DNN Tissue Classification
The DNN Segmentator can be launched from the DNN Segmentation dialog that can be invoked using the DNN Segmentation item in the Volumes menu.
The screenshot above shows the lauched DNN Segmentation dialog on top of a high-quality 0.7 mm anatomical dataset recorded using the MP2RAGE image sequence (created from the original 'UNI' DICOM images without any subsequent processing). At the top of the dialog a text field presents information about the tool and the options available. The T1w MR sequence type field can be used to select one of the two currently supported imaging sequences, the standard MPRAGE sequence or the more advanced MP2RAGE sequence providing superior grey matter to white matter contrast. Since the dataset used here has been obtained with the MP2RAGE sequence, the corresponding option has been selected. The Strides value field can be used to select a version that produces results fast or slow. To explain the two options, it is relevant to know that the DNN operates on blocks (currently 64 x 64 x 64) of the full data and the Fast option visits each block only once. The Slow option (default) instead visits the same voxel multiple times by shifting the 64 block by only 32 voxels in each dimension. Visiting the same voxel multiple times leads to more robust results, especially when using data that has not been scanned with one of the trained sequences or not with 0.7 mm resolution.
Before launching the DNN Segmentation dialog, the program first checks whether the currently active document meets the following prerequisites:
- Spatial resolution . If the voxel size of the VMR does not have a resolution of 0.7 mm, the process may not provide good results. If the user wants to continue, the program will resample the data to 0.7 mm resolution before showing the dialog.
- 16-bit dataset . If there is not a V16 file with the same name in the same folder, DNN segmentation can not be performed. A V16 file contains the original data from the scanner when converting DICOM files to anatomical BV / NIfTI files without squeezing intensities into 256 (8-bit) values.
- MR pulse sequence . The segmentation DNN has been trained with MPRAGE and MP2RAGE MR sequences. While not checked at launch, one needs to select the appropriate sequence in the DNN Segmentation dialog. If other sequences have been used to obtain the anatomical data, results may not be useful.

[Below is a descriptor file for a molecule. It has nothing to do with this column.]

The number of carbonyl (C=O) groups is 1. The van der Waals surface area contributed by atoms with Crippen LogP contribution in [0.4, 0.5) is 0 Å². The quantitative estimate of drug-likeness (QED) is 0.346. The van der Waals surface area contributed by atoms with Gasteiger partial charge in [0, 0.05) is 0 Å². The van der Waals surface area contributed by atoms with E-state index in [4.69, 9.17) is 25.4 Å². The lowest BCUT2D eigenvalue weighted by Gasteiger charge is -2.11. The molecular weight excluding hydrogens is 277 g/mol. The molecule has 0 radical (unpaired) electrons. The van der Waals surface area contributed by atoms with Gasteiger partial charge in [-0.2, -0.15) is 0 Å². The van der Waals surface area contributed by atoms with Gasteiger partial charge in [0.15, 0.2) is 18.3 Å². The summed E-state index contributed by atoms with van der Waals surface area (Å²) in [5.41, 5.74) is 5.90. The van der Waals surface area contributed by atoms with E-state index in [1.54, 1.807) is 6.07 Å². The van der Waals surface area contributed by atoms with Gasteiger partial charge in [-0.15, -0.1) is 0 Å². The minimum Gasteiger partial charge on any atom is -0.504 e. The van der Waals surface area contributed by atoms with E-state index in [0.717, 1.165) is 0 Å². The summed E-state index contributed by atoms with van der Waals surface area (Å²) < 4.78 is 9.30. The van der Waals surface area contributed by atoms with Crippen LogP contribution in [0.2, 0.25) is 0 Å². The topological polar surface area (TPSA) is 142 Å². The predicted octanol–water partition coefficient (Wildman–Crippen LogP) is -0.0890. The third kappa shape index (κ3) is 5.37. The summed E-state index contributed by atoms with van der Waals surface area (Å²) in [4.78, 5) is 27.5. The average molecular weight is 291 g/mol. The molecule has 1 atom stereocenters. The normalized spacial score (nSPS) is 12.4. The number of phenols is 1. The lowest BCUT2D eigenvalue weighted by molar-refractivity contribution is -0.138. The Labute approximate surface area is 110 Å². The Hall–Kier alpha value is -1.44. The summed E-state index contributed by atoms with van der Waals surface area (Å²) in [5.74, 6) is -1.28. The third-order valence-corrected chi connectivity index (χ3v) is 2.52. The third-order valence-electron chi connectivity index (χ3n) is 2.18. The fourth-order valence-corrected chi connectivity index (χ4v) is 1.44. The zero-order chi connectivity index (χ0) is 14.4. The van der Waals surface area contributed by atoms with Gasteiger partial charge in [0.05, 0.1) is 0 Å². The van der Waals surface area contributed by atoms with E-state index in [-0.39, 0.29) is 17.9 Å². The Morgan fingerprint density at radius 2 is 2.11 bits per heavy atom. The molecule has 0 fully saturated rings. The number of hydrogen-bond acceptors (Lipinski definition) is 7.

Note that the anatomical volume should be available in BrainVoyager's standard (sagittal) orientation. In case the original scan is not recorded as a sequence of sagittal images, the (automatic) 'To Sagittal' transformation step should be performed when creating the dataset from DICOM files (or later); it is important, however, to not accept the suggestion of BrainVoyager to iso-voxel the data to 1 mm in order to keep the original (sub-millimeter) resolution of the dataset.
After making the choices about the MR sequence and speed-accuracy tradeoff, the segmentation process can be started by clicking the GO button. Note that in case the dimensions are not appropriate to run the DNN segmentation, the VMR / V16 volumes will be first reframed to supported dimensions. The filename of a reframed dataset can be recognized by the appended 'reframed' substring (e.g.
[name]_reframed.vmr / .v16). The program then runs the deep neural network on the (reframed) input dataset using calls to TensorFlow from the embedded Python interpreter. The program indicates progress in the Python Console pane (see screenshot below).
If you have specified the Slow option (recommended), there will be 600 - 800 steps required for calculating the tissue classification result while only about 100 - 150 steps are needed when selecting the Fast option (the exact number depends on the (reframed) dimensions of the data). Without an NVIDIA GPU, segmentation with the 'Fast' option wil take 5-10 minutes while the 'Slow' option requires about 30-60 minutes. With a GPU from NVIDIA (Windows, Linux) and appropriately prepared TensorFlow version, the Slow option takes only about 5 minutes on standard desktop computers.
When the DNN segmentation process has finished, results are presented as tissue probability volume maps that can be further processed in the automatically opened DNN Segmentation Postprocessing dialog. Postprocessing includes conversion of maps to non-overlapping volumes-of-interest (VOIs), disconnection of hemispheres, creation of standard segmentation volumes and reconstruction of cortex meshes.
Note. In some cases (especially when using datasets not recorded with a supported sequence and low resolution), some blocks of the data exhibit wrong labeling results, i.e. regions with grey and white matter might wrongly be classified as 'background'. If this is observed with the Fast option, make sure to rerun the segmentation with the Slow (highest accuracy) option to check whether this issue can be resolved.
Copyright © 2020 Rainer Goebel. All rights reserved.